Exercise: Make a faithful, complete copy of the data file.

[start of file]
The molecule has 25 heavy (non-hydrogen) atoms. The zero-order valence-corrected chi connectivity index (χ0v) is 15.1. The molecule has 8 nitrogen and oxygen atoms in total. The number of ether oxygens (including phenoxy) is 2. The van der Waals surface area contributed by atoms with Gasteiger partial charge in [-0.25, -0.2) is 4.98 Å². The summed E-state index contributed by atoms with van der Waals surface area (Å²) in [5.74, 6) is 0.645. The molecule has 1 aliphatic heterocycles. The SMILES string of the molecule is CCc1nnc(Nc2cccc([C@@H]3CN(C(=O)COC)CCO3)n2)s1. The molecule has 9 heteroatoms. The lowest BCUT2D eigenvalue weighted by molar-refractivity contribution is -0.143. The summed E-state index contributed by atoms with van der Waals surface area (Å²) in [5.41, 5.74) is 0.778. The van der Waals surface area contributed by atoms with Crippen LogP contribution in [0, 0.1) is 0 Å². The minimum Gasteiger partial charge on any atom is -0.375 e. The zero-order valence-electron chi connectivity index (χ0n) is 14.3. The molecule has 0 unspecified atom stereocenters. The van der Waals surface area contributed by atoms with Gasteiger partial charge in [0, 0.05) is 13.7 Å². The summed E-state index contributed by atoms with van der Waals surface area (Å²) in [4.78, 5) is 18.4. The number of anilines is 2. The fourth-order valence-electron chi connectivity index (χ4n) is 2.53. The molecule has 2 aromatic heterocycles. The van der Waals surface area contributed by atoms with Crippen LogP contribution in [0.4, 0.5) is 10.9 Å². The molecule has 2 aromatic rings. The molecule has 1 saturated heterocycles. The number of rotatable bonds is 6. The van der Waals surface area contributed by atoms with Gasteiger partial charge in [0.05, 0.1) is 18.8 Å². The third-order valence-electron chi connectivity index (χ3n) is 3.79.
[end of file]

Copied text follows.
The molecule has 25 heavy (non-hydrogen) atoms. The zero-order valence-corrected chi connectivity index (χ0v) is 15.1. The molecule has 8 nitrogen and oxygen atoms in total. The number of ether oxygens (including phenoxy) is 2. The van der Waals surface area contributed by atoms with Gasteiger partial charge in [-0.25, -0.2) is 4.98 Å². The summed E-state index contributed by atoms with van der Waals surface area (Å²) in [5.74, 6) is 0.645. The molecule has 1 aliphatic heterocycles. The SMILES string of the molecule is CCc1nnc(Nc2cccc([C@@H]3CN(C(=O)COC)CCO3)n2)s1. The molecule has 9 heteroatoms. The lowest BCUT2D eigenvalue weighted by molar-refractivity contribution is -0.143. The summed E-state index contributed by atoms with van der Waals surface area (Å²) in [5.41, 5.74) is 0.778. The van der Waals surface area contributed by atoms with Crippen LogP contribution in [0, 0.1) is 0 Å². The minimum Gasteiger partial charge on any atom is -0.375 e. The zero-order valence-electron chi connectivity index (χ0n) is 14.3. The molecule has 0 unspecified atom stereocenters. The van der Waals surface area contributed by atoms with Gasteiger partial charge in [0, 0.05) is 13.7 Å². The summed E-state index contributed by atoms with van der Waals surface area (Å²) in [4.78, 5) is 18.4. The number of anilines is 2. The fourth-order valence-electron chi connectivity index (χ4n) is 2.53. The molecule has 2 aromatic heterocycles. The van der Waals surface area contributed by atoms with Crippen LogP contribution in [0.4, 0.5) is 10.9 Å². The molecule has 2 aromatic rings. The molecule has 1 saturated heterocycles. The number of rotatable bonds is 6. The van der Waals surface area contributed by atoms with Gasteiger partial charge in [0.05, 0.1) is 18.8 Å². The third-order valence-electron chi connectivity index (χ3n) is 3.79.